“You lose momentum on the work,” Richard said of the work stoppage.
March to Medicaid managed care switch looking rocky
Getting things back up and moving towards transformation even as the department and providers are scrambling to respond to the pandemic could be a challenge, Richard said. Many providers have needed to shift the way they do business, for instance, relying more on telehealth, and that will affect what providers can agree to, the way contracts get written and reimbursements. In addition, the department has been all hands on deck since the start of the pandemic this spring.
“We’ve had this massive shift in how we’ve done our business,” Richard said. “We have had to shift resources significantly to address COVID.”
Other provisions in this bill include:
- $50 million to local mental health management agencies for COVID-19 behavioral health and crisis services;
- Allowing departmental funds for testing staff members at long-term care facilities, who often lack insurance coverage;
- Allowing some of those funds to be used for hiring temporary contact tracing staff at local health departments;
- $69.4 million to fund the department’s work on transformation in the coming year, which will fund the rehire of contractors to complete work on IT, program design, and fraud detection functions;
- Setting a minimum rate for durable medical equipment.
The bill sets an assessment rate on hospitals that will provide Medicaid services, as well as creates a 1.9 percent tax on the premiums paid to the insurance companies that will run the managed care system.
After a final vote in the Senate just before midnight Thursday evening, the bill heads to Cooper, who is expected to sign it into law.
Not this year
The one thing not included in the bill: Medicaid expansion, the item that had been one of the major sticking points between the governor and the legislature last year.
“There’s a lot in Medicaid transformation to improve the way we address social determinants of health as providers and in our public health systems. I think that’s good,” said Adam Zolotor, head of the North Carolina Institute of Medicine. “I’m glad to see legislation proposed that over the finish line, I think that last year, the governor wanted to use that as a negotiating tool to get Medicaid expansion.”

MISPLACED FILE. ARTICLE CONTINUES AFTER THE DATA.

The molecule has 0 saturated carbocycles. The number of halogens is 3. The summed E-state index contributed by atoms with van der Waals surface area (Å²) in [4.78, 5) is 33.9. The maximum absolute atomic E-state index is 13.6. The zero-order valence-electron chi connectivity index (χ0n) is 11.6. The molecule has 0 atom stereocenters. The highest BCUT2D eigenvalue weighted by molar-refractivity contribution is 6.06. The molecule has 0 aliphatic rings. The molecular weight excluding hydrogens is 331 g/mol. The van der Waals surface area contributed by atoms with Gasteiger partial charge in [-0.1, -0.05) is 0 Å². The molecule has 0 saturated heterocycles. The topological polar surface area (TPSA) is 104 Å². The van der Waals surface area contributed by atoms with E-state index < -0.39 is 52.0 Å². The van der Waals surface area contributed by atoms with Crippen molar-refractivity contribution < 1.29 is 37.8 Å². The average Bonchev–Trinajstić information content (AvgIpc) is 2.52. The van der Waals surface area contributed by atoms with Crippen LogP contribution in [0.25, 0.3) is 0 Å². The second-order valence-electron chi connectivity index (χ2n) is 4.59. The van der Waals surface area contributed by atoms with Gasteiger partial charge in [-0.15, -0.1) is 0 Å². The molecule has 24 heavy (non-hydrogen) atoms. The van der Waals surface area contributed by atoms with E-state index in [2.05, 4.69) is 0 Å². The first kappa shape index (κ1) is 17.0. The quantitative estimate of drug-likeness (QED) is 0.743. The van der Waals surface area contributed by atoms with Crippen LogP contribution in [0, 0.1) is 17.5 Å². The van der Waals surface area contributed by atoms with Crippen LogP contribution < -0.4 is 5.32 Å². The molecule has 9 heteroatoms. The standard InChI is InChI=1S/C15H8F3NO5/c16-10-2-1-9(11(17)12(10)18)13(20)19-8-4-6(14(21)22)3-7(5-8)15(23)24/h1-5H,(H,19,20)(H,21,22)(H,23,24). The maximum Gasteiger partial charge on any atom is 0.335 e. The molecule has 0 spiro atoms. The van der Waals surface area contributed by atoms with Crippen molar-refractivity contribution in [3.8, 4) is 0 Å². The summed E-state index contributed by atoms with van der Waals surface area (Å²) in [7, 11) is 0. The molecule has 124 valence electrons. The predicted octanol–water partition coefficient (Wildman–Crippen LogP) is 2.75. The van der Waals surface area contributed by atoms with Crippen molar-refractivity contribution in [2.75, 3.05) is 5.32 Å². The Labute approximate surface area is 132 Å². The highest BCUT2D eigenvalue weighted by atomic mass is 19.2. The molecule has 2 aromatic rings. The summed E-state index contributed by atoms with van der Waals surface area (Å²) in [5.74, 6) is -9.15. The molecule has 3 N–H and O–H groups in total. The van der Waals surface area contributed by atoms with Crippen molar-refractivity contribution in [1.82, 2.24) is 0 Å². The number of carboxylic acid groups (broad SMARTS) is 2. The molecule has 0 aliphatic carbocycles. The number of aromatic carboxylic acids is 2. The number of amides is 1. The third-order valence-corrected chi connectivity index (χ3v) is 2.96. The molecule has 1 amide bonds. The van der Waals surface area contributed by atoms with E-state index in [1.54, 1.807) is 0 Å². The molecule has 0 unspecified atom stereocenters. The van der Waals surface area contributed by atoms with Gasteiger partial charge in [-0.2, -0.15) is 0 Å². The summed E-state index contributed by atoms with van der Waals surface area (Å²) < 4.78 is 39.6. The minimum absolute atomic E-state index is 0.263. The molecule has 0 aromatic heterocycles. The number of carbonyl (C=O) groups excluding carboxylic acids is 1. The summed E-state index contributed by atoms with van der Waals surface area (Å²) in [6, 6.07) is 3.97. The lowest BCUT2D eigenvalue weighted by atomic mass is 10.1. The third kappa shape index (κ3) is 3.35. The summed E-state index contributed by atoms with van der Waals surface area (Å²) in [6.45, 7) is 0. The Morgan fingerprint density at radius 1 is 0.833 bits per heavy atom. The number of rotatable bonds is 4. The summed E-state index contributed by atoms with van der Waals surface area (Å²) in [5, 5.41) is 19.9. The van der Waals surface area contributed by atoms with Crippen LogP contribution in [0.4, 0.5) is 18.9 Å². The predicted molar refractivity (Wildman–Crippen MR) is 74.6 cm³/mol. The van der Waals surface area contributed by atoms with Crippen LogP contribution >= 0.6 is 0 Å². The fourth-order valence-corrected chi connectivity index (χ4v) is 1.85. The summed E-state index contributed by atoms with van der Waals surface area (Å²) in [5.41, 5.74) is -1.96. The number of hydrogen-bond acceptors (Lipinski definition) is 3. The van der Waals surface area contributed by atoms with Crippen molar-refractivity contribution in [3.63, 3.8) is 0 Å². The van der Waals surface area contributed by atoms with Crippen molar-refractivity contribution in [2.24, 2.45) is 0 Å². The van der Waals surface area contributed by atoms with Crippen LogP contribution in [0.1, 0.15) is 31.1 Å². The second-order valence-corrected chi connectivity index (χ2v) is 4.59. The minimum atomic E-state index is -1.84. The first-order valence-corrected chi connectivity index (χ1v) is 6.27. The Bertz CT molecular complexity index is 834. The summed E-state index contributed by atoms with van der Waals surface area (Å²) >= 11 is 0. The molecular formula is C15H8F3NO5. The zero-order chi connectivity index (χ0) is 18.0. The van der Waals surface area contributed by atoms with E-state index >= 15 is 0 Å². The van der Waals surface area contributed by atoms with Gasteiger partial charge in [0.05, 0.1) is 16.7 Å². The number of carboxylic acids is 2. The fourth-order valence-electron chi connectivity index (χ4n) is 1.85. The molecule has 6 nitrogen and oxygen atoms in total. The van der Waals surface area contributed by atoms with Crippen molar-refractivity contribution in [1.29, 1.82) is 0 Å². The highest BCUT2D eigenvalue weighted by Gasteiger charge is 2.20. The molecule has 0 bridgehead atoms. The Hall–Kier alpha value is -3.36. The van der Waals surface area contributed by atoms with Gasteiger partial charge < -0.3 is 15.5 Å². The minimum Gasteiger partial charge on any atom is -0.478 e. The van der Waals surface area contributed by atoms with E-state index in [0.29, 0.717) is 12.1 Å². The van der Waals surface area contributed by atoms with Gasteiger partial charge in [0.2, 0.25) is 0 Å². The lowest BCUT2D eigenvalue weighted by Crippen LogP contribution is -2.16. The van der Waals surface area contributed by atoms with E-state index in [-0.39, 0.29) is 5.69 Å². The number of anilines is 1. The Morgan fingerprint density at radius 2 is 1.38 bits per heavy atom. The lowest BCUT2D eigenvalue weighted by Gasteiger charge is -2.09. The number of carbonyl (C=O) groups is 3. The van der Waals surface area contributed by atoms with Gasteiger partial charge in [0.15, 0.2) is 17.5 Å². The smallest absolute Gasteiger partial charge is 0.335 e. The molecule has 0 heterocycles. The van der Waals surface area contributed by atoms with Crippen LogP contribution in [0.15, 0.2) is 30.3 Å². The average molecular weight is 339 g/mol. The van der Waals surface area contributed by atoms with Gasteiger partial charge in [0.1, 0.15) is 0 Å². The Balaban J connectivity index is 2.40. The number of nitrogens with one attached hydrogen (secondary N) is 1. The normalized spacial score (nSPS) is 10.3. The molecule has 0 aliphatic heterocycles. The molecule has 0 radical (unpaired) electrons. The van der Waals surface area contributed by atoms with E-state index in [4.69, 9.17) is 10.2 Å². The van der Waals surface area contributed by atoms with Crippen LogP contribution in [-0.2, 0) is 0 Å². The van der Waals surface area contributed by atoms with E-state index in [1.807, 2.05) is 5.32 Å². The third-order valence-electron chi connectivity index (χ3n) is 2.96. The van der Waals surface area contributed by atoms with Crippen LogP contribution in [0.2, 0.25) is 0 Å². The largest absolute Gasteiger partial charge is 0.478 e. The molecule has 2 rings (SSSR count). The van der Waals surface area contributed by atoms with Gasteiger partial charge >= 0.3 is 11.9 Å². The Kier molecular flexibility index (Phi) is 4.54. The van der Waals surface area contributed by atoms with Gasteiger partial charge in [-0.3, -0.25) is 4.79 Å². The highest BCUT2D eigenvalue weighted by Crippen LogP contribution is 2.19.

But this year, similar to prior years, Dobson said expansion just wasn’t going to happen.
To get a budget, and money for testing and other departmental priorities, expansion ended up on the cutting room floor.
“It’s been right for the past four years, it is even clearer today that we need people to have health coverage,” said Richard when asked about the lack of expansion in the bill.
Zolotor said he was disappointed.
“It is a recommendation that comes out of almost every task force that we convene,” he said. “It invests substantial federal dollars into the health and well-being of North Carolinians and it costs North Carolina relatively little. We continue to send a billion dollars a year taxpayer money to DC and we don’t get that back because we chose not to participate in Medicaid expansion.”
Thirty-seven other states, including the District of Columbia, have embraced the policy. But with the state legislature run by Republicans who are facing down a Democratic governor, the votes just haven’t added up.
“I think that in this time of divided government, it seems hard to move on big and bold ideas,” Zolotor said. “I am not sure if the governor thinks he has the political capital to, to change that equation right now. But I think the political dynamics and the public discourse remain largely unchanged.”
He noted that House members, such as Dobson, had been willing to float a plan several times. But without the assent of the other chamber, there was no way forward.
“We have not seen a version of Medicaid expansion that our Senate is willing to consider,” he said.